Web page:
Musa paradisiaca is one of the Latin binomial names that was applied to edible bananas, but whose usage has been discouraged since the developement, in 1955, of an alternative nomenclature system to classify banana cultivars.
The name Musa paradisiaca was coined by Carl Linneaus, the father of modern taxonomy. Linneaus was familiar with only one type of banana: the first banana to flower in Europe, a specimen cultivated in George Clifford's glasshouse near Haarlem in the Netherlands. In 1736 he named it Musa Cliffortiana, which is technically a 'pre-Linnean' Linnean name. In Species Plantarum, which was published in 1753, he renamed it Musa paradisiaca, in reference to the forbidden fruit of paradise. What Linneaus did not know is that Musa paradisiaca is not a species but a complex, and sterile, hybrid.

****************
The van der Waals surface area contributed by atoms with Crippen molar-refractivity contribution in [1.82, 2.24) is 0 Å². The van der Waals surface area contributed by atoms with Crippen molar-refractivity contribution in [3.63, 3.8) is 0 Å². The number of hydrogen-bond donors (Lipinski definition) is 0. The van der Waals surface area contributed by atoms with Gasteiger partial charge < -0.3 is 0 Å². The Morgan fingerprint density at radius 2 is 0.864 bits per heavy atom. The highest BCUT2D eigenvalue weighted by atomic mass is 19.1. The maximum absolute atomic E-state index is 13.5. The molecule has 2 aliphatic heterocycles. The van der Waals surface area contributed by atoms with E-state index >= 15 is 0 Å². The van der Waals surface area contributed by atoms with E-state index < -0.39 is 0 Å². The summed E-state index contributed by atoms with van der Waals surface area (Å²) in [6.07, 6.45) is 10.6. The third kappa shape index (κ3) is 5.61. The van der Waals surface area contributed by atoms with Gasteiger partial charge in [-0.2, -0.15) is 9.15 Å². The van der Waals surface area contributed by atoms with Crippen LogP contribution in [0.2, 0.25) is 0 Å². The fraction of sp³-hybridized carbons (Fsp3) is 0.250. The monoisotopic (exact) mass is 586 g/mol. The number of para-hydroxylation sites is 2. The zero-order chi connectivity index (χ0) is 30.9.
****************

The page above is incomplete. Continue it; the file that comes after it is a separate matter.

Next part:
As the first banana to be described, Musa paradisiaca has long been considered the 'type species' for the genus Musa. The name has also been applied to many different cultivars. The commonest usage has been to designate Plantains.